For the past 18 months, Yemen has been going through one of the most chaotic times of its modern history. Since the Houthi takeover of the capital, Sanaa, on Sept. 21, 2014, the country has been witnessing a gradual collapse of the state, which was accelerated when President Abed Rabbo Mansour Hadi left Sanaa for Aden and then for Riyadh. By March 2015, the Houthi rebel group was the de facto power running the country.
As the war continues, most of the country’s public institutions are barely functioning. The health sector cannot provide for the wounded and the sick with three doctors per 10,000 people, while 14 million people need help accessing health care. Education in schools and universities has been interrupted by the many rounds of fighting, and around 1.8 million Yemeni children are out of school because of the ongoing war.
One of the last standing public institutions in Yemen is its central bank. The Central Bank of Yemen (CBY) has been playing a major role in stabilizing the very fragile economic situation in Yemen since the outbreak of the uprising in 2011. It has maintained a very careful monetary policy in order to preserve the value of the Yemeni rial to spare the people of Yemen the agony of hyperinflation and devaluation during politically volatile times.
Since the Yemeni economy is a small economy, it took only a $1 billion deposit from Saudi Arabia in the CBY back in 2012 to provide some stability to the Yemeni financial system and enhance the trust in the CBY. In addition to that, Riyadh has been providing aid in the form of fuel and oil to the country since 2011 in a manifestation of its role in sponsoring the talks that led to the signing of the Gulf Cooperation Council Initiative and its support for the transitional government led by Hadi.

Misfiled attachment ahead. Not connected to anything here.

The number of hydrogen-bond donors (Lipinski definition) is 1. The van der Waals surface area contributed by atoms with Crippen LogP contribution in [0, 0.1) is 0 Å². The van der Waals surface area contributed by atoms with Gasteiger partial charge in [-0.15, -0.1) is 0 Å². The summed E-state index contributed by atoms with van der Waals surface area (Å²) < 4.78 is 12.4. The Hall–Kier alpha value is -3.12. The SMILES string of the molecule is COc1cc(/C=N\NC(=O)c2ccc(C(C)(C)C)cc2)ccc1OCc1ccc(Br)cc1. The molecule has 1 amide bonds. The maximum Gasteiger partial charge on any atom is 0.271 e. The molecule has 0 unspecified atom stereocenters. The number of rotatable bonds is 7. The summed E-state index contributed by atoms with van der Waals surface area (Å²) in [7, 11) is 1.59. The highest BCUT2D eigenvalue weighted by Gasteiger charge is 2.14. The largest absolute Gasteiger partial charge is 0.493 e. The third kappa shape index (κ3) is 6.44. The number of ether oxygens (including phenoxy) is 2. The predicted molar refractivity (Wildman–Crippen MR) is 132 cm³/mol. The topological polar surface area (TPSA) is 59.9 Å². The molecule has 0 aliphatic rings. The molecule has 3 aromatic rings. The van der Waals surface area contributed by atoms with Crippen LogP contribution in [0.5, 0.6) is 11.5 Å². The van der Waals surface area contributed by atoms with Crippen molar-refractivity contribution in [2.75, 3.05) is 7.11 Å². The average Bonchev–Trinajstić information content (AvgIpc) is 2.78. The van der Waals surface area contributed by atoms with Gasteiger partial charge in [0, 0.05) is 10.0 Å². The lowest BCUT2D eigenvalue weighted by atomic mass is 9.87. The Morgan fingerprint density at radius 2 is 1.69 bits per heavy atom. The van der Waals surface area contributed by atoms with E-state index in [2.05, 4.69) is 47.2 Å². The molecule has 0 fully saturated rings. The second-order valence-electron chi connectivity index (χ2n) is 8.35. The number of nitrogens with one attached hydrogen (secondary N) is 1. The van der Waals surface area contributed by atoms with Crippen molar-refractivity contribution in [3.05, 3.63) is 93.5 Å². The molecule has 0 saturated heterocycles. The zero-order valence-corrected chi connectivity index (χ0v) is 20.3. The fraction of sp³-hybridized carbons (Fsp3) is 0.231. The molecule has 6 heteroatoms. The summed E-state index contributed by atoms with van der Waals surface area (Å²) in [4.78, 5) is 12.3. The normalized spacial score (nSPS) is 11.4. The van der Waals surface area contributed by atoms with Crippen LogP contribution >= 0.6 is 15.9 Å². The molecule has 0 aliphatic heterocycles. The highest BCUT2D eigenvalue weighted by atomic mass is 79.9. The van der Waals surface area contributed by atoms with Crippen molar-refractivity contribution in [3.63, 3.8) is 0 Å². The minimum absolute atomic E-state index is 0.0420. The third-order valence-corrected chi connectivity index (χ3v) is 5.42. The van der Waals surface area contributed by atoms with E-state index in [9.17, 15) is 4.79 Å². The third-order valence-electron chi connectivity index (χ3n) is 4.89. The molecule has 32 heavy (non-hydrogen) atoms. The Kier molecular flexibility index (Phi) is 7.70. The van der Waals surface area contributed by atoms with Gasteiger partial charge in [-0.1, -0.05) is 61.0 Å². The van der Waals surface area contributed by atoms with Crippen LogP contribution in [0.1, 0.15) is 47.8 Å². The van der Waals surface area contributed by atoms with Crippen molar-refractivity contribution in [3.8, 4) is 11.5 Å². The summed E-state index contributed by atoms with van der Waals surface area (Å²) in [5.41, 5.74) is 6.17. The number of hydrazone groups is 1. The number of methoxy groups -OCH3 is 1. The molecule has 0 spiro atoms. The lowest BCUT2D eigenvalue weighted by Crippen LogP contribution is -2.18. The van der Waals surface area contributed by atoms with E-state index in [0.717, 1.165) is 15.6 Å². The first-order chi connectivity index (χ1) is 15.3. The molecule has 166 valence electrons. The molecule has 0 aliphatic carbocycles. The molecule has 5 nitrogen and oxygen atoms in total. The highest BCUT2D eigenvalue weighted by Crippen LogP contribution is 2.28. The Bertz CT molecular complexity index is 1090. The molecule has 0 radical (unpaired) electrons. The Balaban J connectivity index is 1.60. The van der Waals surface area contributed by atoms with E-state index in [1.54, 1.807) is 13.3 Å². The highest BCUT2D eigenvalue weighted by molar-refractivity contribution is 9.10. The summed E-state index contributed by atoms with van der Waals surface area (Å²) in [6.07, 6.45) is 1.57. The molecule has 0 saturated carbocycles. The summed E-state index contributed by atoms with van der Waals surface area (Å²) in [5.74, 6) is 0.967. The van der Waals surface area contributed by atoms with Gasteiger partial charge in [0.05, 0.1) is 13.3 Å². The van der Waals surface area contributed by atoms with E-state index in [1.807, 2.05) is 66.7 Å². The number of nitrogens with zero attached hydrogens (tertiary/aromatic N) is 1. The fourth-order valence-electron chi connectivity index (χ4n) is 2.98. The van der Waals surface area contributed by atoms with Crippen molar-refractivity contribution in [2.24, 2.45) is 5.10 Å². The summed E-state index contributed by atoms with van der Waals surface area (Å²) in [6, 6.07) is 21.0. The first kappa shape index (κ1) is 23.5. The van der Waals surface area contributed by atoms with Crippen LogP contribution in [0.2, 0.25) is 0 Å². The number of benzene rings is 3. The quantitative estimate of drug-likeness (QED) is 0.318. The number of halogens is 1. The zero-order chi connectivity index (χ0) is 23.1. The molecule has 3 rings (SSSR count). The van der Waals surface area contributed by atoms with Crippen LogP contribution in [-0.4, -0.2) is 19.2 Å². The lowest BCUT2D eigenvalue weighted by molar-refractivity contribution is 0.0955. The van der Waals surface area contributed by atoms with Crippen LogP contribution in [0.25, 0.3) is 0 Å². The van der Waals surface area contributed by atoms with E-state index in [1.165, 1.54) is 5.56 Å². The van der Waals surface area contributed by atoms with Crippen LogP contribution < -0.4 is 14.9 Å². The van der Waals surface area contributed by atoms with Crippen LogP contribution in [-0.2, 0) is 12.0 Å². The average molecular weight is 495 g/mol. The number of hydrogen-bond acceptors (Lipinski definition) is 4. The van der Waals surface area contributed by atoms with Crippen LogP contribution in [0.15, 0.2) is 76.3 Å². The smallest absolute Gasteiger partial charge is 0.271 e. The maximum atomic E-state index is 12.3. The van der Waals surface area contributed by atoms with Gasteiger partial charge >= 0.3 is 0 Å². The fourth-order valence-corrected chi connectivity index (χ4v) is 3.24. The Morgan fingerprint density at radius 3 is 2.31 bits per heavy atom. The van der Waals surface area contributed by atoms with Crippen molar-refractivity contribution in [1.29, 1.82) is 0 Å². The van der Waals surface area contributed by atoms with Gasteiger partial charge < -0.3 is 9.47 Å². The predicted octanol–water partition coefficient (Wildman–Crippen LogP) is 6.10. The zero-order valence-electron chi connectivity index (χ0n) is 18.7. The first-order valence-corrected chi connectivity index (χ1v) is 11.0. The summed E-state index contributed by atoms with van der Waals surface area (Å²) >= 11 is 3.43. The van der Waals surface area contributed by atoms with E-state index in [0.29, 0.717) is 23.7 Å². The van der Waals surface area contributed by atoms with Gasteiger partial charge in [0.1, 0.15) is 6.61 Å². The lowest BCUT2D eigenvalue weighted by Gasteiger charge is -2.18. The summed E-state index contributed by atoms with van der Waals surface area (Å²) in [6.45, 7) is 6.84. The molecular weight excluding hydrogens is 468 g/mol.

The trust in the CBY took a blow in March 2015 when the government along with the president had to flee the country, leaving financial matters to be run by the governor of the CBY.
The technocratic and bipartisan leadership governing the CBY is what enabled its survival. The CBY governor, Mohammed Awad Bin Hammam, is a widely respected official in a country where bipartisanship seems almost impossible. His administration banned cashing foreign transfers in their original currency for a few months in 2015 to stop the dollar drain after trade significantly slowed down when the Saudi-led coalition's airstrikes started....MORE